Should every church align with a living apostle?

16 06 2008

I’m enjoying Alan Hirsch’s two recent posts on apostolic ministry part 1 and part 2. He writes –

To conceptualize leadership as influence, think of a magnet and its effect on iron filings scattered on a sheet of paper. When the filings come into the orbit of influence of the magnet, they form a certain pattern which we all recognize from our school days. Leadership does exactly the same thing—it creates a field which in turn influences people in a certain way, just like the magnet’s influence on the iron filings. The presence of a great leader in a group of people changes the patterning of that group. For instance, Nelson Mandela’s appearance among a group of people will impact them in a significant way. His physical presence will be unmistakable and will change the social climate of the room. Apostolic leadership qualifies the mood of this influence, but the dynamics of influence operates in the same way. It is precisely this field, this matrix of apostolicity that is critical to the emergence of authentic missional church. Because it is the task of apostolic ministry to create environments wherein which the apostolic imagination of God’s people can be evoked, the spiritual gifts and ministries developed, wherein which the love and hope inspired by the gospel can be make known. For instance, John Wimber would have exerted just this sort of influence. Within two decades, Wimber altered the shape of evangelicalism and underscored the role of the Holy Spirit in mission and ministry in a way that has changed us forever. Just as we still feel the influence of a John Wesley even though none of us have met him. Influence is a field that changes behaviors.

I asked the following question –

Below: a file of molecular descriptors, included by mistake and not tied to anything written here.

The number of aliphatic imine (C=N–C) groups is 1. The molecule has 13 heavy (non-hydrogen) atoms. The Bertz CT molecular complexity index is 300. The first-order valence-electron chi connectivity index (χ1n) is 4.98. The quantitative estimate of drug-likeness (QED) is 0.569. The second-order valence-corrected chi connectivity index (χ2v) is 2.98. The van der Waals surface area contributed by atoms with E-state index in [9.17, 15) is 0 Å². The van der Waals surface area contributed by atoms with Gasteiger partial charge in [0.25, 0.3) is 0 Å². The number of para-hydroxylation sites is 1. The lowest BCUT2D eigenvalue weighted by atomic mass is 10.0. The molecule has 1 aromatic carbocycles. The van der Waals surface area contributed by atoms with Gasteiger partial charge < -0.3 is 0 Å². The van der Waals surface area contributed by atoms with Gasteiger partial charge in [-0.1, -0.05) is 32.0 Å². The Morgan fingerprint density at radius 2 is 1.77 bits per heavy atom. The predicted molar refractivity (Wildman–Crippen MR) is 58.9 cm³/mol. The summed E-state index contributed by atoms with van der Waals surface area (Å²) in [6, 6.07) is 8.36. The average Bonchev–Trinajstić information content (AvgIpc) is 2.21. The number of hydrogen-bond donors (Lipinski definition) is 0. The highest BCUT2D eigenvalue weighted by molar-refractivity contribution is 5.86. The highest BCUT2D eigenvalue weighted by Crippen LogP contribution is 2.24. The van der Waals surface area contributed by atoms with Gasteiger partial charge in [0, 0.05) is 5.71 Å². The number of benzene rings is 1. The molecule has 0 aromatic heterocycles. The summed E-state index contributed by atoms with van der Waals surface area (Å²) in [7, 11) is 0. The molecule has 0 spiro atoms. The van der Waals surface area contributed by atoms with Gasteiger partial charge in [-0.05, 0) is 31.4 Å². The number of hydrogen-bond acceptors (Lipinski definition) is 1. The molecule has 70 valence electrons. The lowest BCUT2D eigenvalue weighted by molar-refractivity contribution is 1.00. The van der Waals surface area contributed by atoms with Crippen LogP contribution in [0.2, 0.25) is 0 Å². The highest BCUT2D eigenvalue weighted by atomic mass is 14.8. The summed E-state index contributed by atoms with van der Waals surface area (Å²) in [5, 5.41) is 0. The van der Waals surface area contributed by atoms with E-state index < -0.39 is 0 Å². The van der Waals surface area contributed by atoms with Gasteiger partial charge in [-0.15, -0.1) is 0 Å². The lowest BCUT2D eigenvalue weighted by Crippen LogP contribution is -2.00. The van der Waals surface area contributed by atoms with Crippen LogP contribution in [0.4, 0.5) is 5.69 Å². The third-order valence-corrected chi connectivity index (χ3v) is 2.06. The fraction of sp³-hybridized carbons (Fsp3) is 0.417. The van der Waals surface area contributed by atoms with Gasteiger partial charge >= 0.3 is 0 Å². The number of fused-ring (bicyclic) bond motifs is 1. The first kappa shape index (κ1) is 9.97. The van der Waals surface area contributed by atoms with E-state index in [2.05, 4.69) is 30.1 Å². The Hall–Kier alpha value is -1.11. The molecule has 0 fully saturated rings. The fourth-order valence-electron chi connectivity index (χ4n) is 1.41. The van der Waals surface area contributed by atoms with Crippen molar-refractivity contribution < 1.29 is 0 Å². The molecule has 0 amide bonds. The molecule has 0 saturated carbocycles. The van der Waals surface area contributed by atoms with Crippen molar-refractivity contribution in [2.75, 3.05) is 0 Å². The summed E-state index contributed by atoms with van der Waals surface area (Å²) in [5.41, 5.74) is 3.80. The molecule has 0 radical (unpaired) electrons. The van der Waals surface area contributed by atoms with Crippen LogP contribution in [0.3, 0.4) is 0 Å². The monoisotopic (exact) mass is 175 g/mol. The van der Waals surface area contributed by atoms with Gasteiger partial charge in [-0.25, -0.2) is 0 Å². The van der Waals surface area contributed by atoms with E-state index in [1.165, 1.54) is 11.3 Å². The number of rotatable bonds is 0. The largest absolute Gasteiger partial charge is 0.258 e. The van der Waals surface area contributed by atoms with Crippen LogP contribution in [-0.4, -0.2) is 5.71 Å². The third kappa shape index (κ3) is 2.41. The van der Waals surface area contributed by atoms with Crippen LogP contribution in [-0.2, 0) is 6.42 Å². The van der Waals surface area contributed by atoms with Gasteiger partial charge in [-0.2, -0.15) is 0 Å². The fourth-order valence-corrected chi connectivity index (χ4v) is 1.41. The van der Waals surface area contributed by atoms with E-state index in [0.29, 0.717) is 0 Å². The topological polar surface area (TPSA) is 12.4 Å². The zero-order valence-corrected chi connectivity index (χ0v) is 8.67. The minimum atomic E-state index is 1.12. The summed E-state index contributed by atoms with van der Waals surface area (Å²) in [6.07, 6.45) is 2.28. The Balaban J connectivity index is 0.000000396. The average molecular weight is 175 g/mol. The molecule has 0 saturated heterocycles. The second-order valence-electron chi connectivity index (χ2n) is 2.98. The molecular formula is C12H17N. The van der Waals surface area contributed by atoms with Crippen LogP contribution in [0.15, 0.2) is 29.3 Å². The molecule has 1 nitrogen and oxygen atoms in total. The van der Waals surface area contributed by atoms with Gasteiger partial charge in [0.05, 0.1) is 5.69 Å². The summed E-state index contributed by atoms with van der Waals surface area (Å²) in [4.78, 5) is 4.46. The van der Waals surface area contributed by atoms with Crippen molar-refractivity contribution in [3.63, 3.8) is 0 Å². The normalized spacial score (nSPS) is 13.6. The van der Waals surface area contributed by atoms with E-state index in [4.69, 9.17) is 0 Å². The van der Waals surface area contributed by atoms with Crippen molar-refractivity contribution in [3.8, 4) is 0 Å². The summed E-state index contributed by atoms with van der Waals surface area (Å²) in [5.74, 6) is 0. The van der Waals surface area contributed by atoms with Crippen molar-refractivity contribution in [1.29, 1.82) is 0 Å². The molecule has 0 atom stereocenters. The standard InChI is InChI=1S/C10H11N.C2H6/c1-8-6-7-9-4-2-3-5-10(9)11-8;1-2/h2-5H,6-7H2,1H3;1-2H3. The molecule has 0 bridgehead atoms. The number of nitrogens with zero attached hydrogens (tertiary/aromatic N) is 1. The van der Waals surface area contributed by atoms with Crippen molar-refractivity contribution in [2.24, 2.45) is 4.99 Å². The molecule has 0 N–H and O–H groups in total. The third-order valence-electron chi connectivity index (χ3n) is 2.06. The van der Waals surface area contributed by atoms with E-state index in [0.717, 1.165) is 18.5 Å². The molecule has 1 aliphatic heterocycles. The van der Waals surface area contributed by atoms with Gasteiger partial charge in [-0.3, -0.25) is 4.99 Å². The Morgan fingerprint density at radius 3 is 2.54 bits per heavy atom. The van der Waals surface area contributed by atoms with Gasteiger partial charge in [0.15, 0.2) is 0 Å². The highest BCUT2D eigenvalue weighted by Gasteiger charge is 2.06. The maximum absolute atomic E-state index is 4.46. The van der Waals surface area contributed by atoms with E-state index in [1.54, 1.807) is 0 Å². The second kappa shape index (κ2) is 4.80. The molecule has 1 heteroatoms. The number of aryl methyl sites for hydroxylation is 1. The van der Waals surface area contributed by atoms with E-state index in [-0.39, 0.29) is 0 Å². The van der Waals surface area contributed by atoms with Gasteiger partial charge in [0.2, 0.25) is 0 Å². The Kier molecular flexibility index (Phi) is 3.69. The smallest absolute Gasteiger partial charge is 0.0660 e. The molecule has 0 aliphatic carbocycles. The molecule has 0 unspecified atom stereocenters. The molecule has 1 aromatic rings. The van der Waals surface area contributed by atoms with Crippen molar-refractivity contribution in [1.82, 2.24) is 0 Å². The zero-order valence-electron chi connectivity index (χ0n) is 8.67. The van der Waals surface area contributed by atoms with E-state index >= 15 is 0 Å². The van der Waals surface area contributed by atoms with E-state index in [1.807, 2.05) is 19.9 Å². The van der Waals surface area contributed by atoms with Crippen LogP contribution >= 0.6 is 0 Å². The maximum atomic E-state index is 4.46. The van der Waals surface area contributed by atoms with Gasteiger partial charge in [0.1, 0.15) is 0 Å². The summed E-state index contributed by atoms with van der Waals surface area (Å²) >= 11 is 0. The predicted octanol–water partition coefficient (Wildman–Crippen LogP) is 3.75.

One thing I’m pondering regarding this apostolic influence is how it works when two apostolic influences collide.

For example, every denomination is aligned with an apostle, most likely the one who founded the group. But usually that person is dead making all of those churches inflexible.

It seems every church body must align itself with a LIVING apostle because there are always seasons where things must be altered.

When I talk to Vineyard pastors about change I’m battling the ghost of Wimbur, Methodist pastors, the ghost of Wesley etc.

Wimbur and Wesley might completely agree with a new direction but they are not alive to consider it so, instead, their apostolic work has been institutionalized and is, therefore, impervious to the work of a living apostle.

This seems a terrible tragedy because Pastors need access to apostolic ministry in order to make necessary course corrections and to be involved in explosive apostolic expansion.

How do we exist in a world where 95% of established churches have no access to living apostolic ministry and have a DNA that makes gaining that access unlikely?

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8 responses

17 06 2008
Jonathan Brink

I would offer that we’re in a period of deep unsettling that will likely make it possible for a new apostolic period. It’s going to take 50 years but its going to happen.

17 06 2008
Reverend

What does it matter if a church is established in one thing or another? As Big Brother Jesus told all of us when he was here and teaching, God is WITHIN you. You don’t need to go to church to find the truth. Look within and ask God as everyone He ever created has a part of Him within. Go into stillness, meditate, or whatever you want to call it. Trust your intuition to tell you what is right or wrong. No book in this world, including the Bible, is 100% accurate. Only God can tell you, you just have to be willing to listen.

Most people are followers when it comes to religion because they are afraid to believe in something different than that of their friends or relatives. We live in a world based on fear. Once you rid yourself of all fear based ideas, you will begin to understand that you were created out of LOVE to go back to God, where you started. Stop believing in what others want you to believe, believe in what is inate inside of you. Do everything in love and you will see the truth that you have had all along. Why would you need a living apostle to do the work for you when you can do it yourself? You are perfect although we all have life influences covering it up. Uncover yourself from the past through forgiveness and pray for God’s Divine Love to show you His truth.. How do you think Big Brother did it? Stillness is the only way to hear God talk to you. In no other way can you hear Him.